Natural disasters are something we never know exactly when to expect, but should all be prepared for. There are a wide range of disasters that affect the country, locally we primarily need to be prepared for the possibilities of flooding and tornadoes. We’ve seen recent natural disasters around the country that have affected thousands of people and many of them were not equipped to take care of themselves when outside help couldn’t reach them.
Flooding can happen any season of the year. The true-blue Texas tornado season spans from April on through June, but given the right circumstances, tornadoes can spring up most anytime. With Bosque County lying at the southern end of “Tornado Alley”, a region of the central United States that is subject to an increased frequency of tornadoes, it will pay to be ahead of the curve and be well prepared for natural disasters.
The easiest thing we can do to prepare for any natural disaster is to attain and maintain a natural disaster preparedness kit. The time to prepare for disaster is now, before the time hits. A kit should contain enough food, potable water, extra clothing, food utensils, tools, and first aid to provide for every member of the household for at least 3 days. It would be better to have at least 7 days’ worth of materials as with tornadoes and extreme weather comes the issue of getting reliable electricity and clean running water back.
It is important to maintain hydration and energy during and after a natural disaster. Prepare your kit so that you have at least one gallon of potable water per person per day or the means to make water potable (i.e. filtration system, boiling, iodide tablets). A person can live without adequate food intake for several weeks but only a few days without water. Pack foods that will require very little to no preparation. Foods like protein/granola bars, dried fruits, canned chicken or tuna, canned vegetables are excellent choices for kits because they are relatively shelf stable and provide long term energy. Remember to check your kit periodically to make sure all foodstuffs, batteries, and first aid materials are still viable. The last thing you want is to dig into that kit when you need it and find half of it to be spoiled or expired.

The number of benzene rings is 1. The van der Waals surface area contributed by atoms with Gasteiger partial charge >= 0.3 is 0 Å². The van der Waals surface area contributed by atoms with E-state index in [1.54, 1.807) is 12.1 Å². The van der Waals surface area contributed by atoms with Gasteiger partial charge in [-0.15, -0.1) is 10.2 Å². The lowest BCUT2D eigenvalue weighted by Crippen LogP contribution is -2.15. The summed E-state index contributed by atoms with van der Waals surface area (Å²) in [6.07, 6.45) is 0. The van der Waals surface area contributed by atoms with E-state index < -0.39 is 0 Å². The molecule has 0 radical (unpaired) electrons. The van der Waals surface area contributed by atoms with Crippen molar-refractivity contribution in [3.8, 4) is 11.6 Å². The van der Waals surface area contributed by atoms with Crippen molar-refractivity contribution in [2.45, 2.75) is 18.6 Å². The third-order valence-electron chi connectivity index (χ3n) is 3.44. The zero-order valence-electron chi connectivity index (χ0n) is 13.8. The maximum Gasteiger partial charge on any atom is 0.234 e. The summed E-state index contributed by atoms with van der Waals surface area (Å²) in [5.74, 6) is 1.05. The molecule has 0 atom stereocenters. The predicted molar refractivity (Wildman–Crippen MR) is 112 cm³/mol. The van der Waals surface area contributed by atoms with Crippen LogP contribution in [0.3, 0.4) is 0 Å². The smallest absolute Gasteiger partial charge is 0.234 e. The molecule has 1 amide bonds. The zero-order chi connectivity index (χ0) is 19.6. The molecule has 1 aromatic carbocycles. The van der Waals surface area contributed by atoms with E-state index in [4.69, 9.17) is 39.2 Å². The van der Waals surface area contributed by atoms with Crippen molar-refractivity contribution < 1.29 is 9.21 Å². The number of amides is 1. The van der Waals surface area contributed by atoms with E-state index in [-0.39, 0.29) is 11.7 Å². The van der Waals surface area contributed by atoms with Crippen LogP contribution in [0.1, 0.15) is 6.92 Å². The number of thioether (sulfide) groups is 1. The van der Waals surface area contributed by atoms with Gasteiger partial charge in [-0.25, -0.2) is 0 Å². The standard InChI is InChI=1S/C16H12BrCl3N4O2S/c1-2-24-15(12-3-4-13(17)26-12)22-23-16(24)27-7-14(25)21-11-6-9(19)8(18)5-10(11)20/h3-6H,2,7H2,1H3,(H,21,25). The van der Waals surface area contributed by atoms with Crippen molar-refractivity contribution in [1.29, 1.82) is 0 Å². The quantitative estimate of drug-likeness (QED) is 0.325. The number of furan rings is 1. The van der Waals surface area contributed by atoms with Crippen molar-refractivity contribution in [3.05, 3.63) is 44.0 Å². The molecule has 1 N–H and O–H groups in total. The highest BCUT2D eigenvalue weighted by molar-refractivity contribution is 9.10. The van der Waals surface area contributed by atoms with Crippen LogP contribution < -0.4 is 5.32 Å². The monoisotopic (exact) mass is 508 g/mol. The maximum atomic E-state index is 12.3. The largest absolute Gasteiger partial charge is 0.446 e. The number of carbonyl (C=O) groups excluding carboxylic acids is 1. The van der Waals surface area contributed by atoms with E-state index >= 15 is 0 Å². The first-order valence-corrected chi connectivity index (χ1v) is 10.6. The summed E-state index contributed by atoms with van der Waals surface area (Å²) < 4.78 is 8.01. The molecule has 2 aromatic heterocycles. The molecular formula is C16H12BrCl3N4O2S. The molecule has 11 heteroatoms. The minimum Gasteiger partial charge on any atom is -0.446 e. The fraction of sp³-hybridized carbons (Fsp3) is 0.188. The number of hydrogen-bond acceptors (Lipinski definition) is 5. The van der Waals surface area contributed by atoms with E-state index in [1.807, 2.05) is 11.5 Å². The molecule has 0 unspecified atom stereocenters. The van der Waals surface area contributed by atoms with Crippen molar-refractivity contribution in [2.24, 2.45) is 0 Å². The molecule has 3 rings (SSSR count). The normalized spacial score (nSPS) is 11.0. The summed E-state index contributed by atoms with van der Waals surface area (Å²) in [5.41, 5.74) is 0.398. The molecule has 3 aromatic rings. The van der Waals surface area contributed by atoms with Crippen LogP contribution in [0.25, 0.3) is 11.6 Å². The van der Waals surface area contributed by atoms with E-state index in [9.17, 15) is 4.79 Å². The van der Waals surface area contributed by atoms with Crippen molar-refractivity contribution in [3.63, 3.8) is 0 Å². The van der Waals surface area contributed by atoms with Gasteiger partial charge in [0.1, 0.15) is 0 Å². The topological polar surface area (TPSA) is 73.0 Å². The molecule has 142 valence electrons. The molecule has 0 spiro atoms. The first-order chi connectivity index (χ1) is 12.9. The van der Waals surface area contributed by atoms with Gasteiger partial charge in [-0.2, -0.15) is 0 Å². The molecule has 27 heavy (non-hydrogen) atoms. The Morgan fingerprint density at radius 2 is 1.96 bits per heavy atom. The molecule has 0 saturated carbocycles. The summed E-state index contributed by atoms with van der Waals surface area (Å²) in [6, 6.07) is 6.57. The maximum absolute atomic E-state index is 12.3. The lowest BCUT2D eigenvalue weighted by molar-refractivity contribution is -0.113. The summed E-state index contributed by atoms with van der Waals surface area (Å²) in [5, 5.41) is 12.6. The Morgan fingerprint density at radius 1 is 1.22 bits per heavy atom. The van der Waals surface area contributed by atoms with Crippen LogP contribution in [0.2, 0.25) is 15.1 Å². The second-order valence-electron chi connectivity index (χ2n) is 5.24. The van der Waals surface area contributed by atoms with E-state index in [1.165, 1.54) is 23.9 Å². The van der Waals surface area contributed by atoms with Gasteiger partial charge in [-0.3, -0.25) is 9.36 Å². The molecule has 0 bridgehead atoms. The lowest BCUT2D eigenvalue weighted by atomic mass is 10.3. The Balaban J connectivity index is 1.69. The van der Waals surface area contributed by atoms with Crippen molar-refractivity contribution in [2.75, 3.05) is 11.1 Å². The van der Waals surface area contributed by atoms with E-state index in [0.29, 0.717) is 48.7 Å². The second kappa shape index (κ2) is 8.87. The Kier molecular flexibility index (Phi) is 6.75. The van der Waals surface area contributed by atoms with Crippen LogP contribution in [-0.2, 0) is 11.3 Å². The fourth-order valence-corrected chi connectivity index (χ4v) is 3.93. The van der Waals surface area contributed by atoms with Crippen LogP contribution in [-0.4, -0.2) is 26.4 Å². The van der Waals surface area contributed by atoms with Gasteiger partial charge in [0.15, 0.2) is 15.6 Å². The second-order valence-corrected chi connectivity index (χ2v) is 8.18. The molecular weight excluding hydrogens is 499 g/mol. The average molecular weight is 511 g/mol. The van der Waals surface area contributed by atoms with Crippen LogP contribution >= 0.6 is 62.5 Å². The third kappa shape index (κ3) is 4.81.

As an old coach of mine once said, “Prior preparation prevents poor performance.” When it comes to emergency situations, having a plan beforehand is a small measure that can affect lives. A plan should include where the natural disaster kit is, where to shelter in place, and where to meet if you and your family are separated. Let family members and neighbors know your plan so that they know where and how to best help you if need be.
Coming back from a tornado or other form of natural disaster can be tough and sometimes just as dangerous as the disaster itself. If forced to evacuate your home, before returning check with local authorities to ensure that the structure is safe to enter, the gas and electrical lines are secure, and that the water supply is safe to use. Check your food supply before eating it. Dry foods should have no indication that water has gotten into them, frozen foods should have no ice crystals, an indication of thawing and refreezing, and that all cold foods have not spoiled.
For more information about disaster safety or health and wellness, contact Chris at firstname.lastname@example.org or at 254-435-2331.